As I look around the competition area, I saw quite a number of participants, mostly kids, and quite a lot of spectators as well. I’m glad that there were a lot more kids and juniors than adults, not because my chances of getting into the top three is higher, but that there are more and more younger people that are interested in the sport. And having more, younger mnemonists participate means there'll be greater chances of having more break out stars of our own, ala Jonas Von Essen, in the near future.

And so it begins…

The National Open Memory Sports followed the national standards events by the WMSC, it is just too bad that they weren't able to get an official arbiter to oversee the whole thing. It would have been nice if the results were reflected at the World Rankings, and as you’ll see later, a couple of titles were lost because of this. Anyways...

Your one minute of mental preparation, starts now!
Photo by: CGJr.
We started with Binary digits. Although I knew I’d get a respectable number here, I’m quite wary of this event because the last time I was competing, this was also the first event and I messed it up, giving me a difficult time with the rest of the events. But I knew I’d do well. So, I’m getting myself ready, prepared my location and cleared my watch, and then I hear the arbiter say… “Your one minute of mental preparation starts now.” So, I closed my eyes to have me prepared and then I hear the phrase that is quite unique in the Memory Sports world, “Neurons on the ready… ” Upon hearing that, I opened my eyes immediately to get my memory sheet and turn it over, but my paper is not there! I was staring at my desk looking for a sheet of paper that was obviously not there, and at that half second of surprise, a hand came into my view holding the sheets and placed it on the table just in time for the arbiter to say “Go!” And so, I immediately grabbed it and turned it over but to my surprise again, I was thinking, “Why is my binary sheet missing half of its rows?! Where’s the rest of it? Oh shit! I better start memorizing.” And so I did. After blasting through the memory sheets, there was still more or less a half a minute left, without anything else to memorize, I decided to just review them and run through the sheets again. Only to realize that what I was holding was already the second page! The damn thing wasn't stapled together and the first one was just right there on my desk. By the time it all came to me, the time expired and we had to start the recall stage. Good thing I managed to get most of it correct and had 330 digits which was good enough to get me third behind Mark and Erwin, something that will turn out to be a trend for the rest of the day.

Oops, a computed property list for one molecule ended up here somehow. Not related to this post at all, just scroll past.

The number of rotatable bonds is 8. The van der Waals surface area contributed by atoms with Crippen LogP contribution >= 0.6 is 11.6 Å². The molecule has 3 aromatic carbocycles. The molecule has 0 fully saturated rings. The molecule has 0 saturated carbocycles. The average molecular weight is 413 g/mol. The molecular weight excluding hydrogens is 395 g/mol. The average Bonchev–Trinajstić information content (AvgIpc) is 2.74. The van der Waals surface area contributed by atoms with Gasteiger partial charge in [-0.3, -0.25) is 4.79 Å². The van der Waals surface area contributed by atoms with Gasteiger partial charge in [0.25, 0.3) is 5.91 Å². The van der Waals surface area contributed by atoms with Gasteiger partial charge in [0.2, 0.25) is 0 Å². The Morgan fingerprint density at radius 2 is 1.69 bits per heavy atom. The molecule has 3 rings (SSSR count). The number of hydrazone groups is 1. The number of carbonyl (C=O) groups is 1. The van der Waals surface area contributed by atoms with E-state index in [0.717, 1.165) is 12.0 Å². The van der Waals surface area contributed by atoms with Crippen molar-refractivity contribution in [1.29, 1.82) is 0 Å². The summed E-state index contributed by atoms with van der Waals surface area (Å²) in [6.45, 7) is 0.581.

Ms. AB Bonita doing a live demo of her
names and faces prowess for Matanglawin.
But not so much for the next event, the Names and Faces, which was topped by Ms. Anne Bernadette Bonita with a score of 42. She was followed by Mark and his student Kevin Carl Aquino, with 38 and 37 points respectively. I generally suck at this event, and but I think it is just a matter of lack of practice. I barely train for it and I hardly use a reliable system for it as well.

The next event is the 15 minute numbers, which was won by Mark with  540 digits. It was his personal best and it landed him at 13th in the world at this event. Like with many of my competition, I manage to mess things up by attempting to memorize more than I could even handle in practice, which ultimately costs me some valuable points. I think I tried for 600 in this one and my recall was good enough for only 370 digits that landed me on to third place, behind Erwin.

The Abstract Kid.  Photo by: CGJr.
In a break of pace, I narrowly managed to win the most anticipated event of the day, the Abstract Images. It is very much anticipated by the juniors and kids most of all. I don't know what's up with them, as every time this event was mentioned by the announcer, they keep on yelling and jeering at this particular kid. I guess he's quite good at it. And that made me think we might have another person gunning for the Gold. And having hardly any practice with it, I tried to do a safe attempt here. But the lack of practice caused some major trouble as I got a bit lost from my usual journey and made the recall a challenge. What I thought should have been an easy win for me, had me scared a bit since, I got ahead of Erwin with only just two points separating us. AB rounded up the third.

Finishing the first half of the competition is the Historic Dates. Here is another event that I thought I should do well but my effort wasn't enough as Erwin did way more than Mark and me. At this point, if I'm not mistaken, it was around 4 pm already. And the whole program was scheduled to end at 5:30 pm.


To be continued..

In the mean time, you can follow me here, as per usual: